« Veni, vidi, vici. | Main | Song catcher. »

September 04, 2006

Comments

Ryshpan

After both you and Godoggo have expounded upon the John Carter records, I'm going to have to track them down. He's one of many names I've heard in passing but have never spent any time with.

I completely forgot about the ECM Art Ensemble records - Nice Guys might be my favourite record of theirs.

nd

Many thanks for mentioning that Power Tools record--mostly I'm not all that regretful about the demise of my DJing days, but that was one of the albums I just loved spinning on-air & wish I owned myself. (No, I wasn't one of those guys who swiped vinyl from the station's stacks....) "Strange Meeting" is THE BEST Bill Frisell tune, period. I remember once spinning the Gramavision _Live_ version of it on-air & a staff-member, deeply moved, ran in to the studio to find out what it was.

In addition to that Kuhn/Jordan disc, I'd nominate the sublime _Lost and Found_ (1989)--a touchstone recording for me.

Alas, the Braxton Dortmund Quartet is now unobtainable, victim of the limited-edition policy at Hatology.

godoggo

I just finished typing the following, which I didn't know was going to end up being so long-winded, I thought that I'd just go back to the beginning and say, yeah, yeah, I know (I think I'll also copy and paste it onto my blog, too, but not before clicking "post" here. What the hell).

About Blythe: one thing that makes him usique is that, as a composer and a player, he doesn't think in terms of chords (i.e. "can't play changes" but it doesn't matter in the right context), but n terms of 2-part counterpoint - almost invariably his tunes consist of a catchy, modal, riff-based melody against a catchy modal riff-based bass line - maybe they're based on the same mode, maybe they're not, but the interaction between the two sets up the "harmonic" environment, and any chordal intstruments are there mainly for texture, not to guide soloists (which is why cluster-chord-playing Blood Ulmer worked so well in Blythe's music); when he starts to improvise, he's mainly concerned with the intervals between the notes he's playing and those that the bassist is playing - whether the latter is staying with the composed vamps or improvising. His best bassist is actually a tuba player - Bob Stewart, who really sounds like Blythe's musical soulmate when they play together, which brings me to my choice for a Blythe album if I'd posted on him: Bush Baby, a trio with Blythe and Stewart inprovising Mikrokosmos-like bitonal counterpoint from some typical Blythe themes, along with a conga player whom I've otherwise never heard of, and whose name escapes me. I wouldn't necessarily say it's his best album - they take much of the first side getting warmed up, with Blythe initially playing with an uncharactaristically spitty tone, and the conga player - no virtuoso in any case - sounding pretty slopping at first - but once they get it together, the music is quite marvelous - probably the purest example of Blythe's conception on record, and really essential if you're interested in truly appreciating his music.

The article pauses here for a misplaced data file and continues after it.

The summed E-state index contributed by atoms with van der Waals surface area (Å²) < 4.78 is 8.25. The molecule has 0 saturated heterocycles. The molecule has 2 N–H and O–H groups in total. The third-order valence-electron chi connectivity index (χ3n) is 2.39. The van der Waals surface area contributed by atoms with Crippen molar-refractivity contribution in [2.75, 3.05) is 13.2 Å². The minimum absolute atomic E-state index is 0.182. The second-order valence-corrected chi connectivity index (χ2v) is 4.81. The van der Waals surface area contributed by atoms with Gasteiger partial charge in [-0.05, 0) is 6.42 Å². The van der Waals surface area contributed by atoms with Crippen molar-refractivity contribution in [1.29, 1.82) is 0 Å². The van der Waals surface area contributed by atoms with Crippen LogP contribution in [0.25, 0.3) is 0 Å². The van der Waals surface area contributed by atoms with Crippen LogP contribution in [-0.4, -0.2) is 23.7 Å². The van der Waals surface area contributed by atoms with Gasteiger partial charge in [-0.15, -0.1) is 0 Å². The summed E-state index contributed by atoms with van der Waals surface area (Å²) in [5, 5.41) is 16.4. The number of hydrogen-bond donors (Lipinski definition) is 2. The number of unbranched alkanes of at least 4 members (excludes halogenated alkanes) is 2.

As for Newton the album I mentioned in my post, 'cause it's likely his best, was Suite For Frida Kahlo, although it's outside of the stipulated time Frame (though he doesn't get much press lately, it should be obvious to anyone he visits his site - and everyone should, you won't regret it - that his music has gotten steadily stronger right up to the present). My pick, if I had made one, for an album within the timeframe (because it has "resonated with me" over the years, to use Ethan's frame" would be 1978's Paseo Del Mar - not so much for the clamorous, loft-style jazz that makes up most of it, but for the album's centerpiece, a 3-part suite for overdubbed flutes called San Pedro Sketches. I mentioned in my post that what most impresses me about Carter and Newton is the "seamless melding of composition and free improvisation," and this piece is the quintessence of that, moving smoothly from rich impressionist harmony, to perfectly unified virtual group improvisation to pure sound, and back again, perfectly exploiting his strengths as an instrumentalist - his huge, creamy flute sound, his deep blues feeling, his freedom of melody and phrasing, and his unrivaled mastery of the technique of singing into his instrument - unique in part because, unlike so many who try to pull this off, he actually seems to have a singing voice, but also because in his hands it seems to be a natural, if sometimes startling, extension of that big bluesy sound of his.

Jason Guthartz

Great picks!

I posted some additional titles here.

I need to revisit those John Carter titles - I'm partial to the solo clarinet record on Moers.

derek bermel

Thanks for your props to John Carter, one of my favorite clarinet players ever.

Matt Weiner

This is a great list. More props for the Carter Roots and Folklore.

If I could add one album, it would be George Lewis's Homage to Charles Parker. So beautiful.

The comments to this entry are closed.

Blog powered by Typepad
Member since 10/2005